Using the graphical user interface

Generally, all the parameters for one specific task will be prefixed by task_, so if you are searching for something like heatmap-related parameters, then simply search for heatmap in the interactive settings box on the bottom left (4) and you will see all options related to that topic. Each parameter shows inline documentation when hovering its name.

Overview of the TRex graphical user interface

Some parameter values cannot be changed (such as the build version of the software), but most parameters can be changed at runtime. When changing tracking parameters (prefixed by track_), or posture parameters (prefixed either by outline_, midline_, or posture_), then the video has to be reanalysed to see an effect. This is done by simply clicking on the “reanalyse” button on the top right (1). This button triggers TRex to delete everything including the current and all following frames, and analyse them again with the new parameters. Some functionality will trigger such behavior automatically, for example when manually correcting identities (see below) where the video will be reanalysed automatically – starting from the first assignment that has been changed. If you want to reanalyse the entire video, go to the first frame and click “reanalyse”.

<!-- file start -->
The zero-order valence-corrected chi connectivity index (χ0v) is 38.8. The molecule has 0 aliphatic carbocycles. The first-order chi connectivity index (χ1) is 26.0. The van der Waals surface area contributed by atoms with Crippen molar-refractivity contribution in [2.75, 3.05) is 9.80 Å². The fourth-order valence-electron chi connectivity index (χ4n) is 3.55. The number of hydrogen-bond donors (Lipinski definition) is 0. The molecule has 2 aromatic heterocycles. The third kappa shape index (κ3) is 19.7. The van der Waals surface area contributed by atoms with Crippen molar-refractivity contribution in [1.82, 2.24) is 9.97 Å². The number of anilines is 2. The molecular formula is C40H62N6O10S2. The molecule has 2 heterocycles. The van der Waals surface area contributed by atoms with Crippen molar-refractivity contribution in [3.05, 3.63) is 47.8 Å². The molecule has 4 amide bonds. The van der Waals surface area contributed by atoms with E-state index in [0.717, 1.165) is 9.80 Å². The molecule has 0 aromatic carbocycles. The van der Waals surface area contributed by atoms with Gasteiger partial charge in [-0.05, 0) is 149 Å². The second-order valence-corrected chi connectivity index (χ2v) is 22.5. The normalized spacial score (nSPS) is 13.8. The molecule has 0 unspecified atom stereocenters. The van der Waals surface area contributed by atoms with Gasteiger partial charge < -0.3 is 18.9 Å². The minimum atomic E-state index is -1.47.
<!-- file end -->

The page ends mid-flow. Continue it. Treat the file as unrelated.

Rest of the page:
Keyboard shortcuts





Right, Return

Next frame

Left, Backspace

Previous frame


Start/stop playback


Resume/pause analysis


Show/hide posture preview when an individual is selected


Show/hide timeline and some interface elements


Show/hide graph when an individual is selected


Switch to RAW view and back to tracking view


Jump to next frame where the number of recognized individuals changed (yellow in timeline)


Jump to previous frame where the number of recognized individuals changed (yellow in timeline)


Playback frame-by-frame and save what you see in the tracker window as <output_dir>/frames


Export data in output_graphs() to CSV files in <output_dir>/data


Save program state to <videoname>.results


Load program state from <videoname>.results


Cycle through fish based on ID (backwards)


Cycle through fish based on ID (forward)


The timeline works like the position indicator in your typical video player application. Click on it, hold the mouse button down and slide it around on the timeline to switch between frames.

The timeline (outlined in red)

It has some extra functionality, however. Sometimes you will see colorful things up there. If you set the number of individuals (track_max_individuals()), then you might get a green, a red, a yellow and a grey rectangle up there – overlayed on the timeline. These indicate “good” segments for training (ranked as listed previously). If they are yellow/pink/etc. lines on your timeline, then they indicate problematic frames in your video. You can jump between them using the M/N keys on your keyboard (see Keyboard shortcuts). The type of problem depends on your selection of “foi types” in the top menu.

Changing the cm/px conversion factor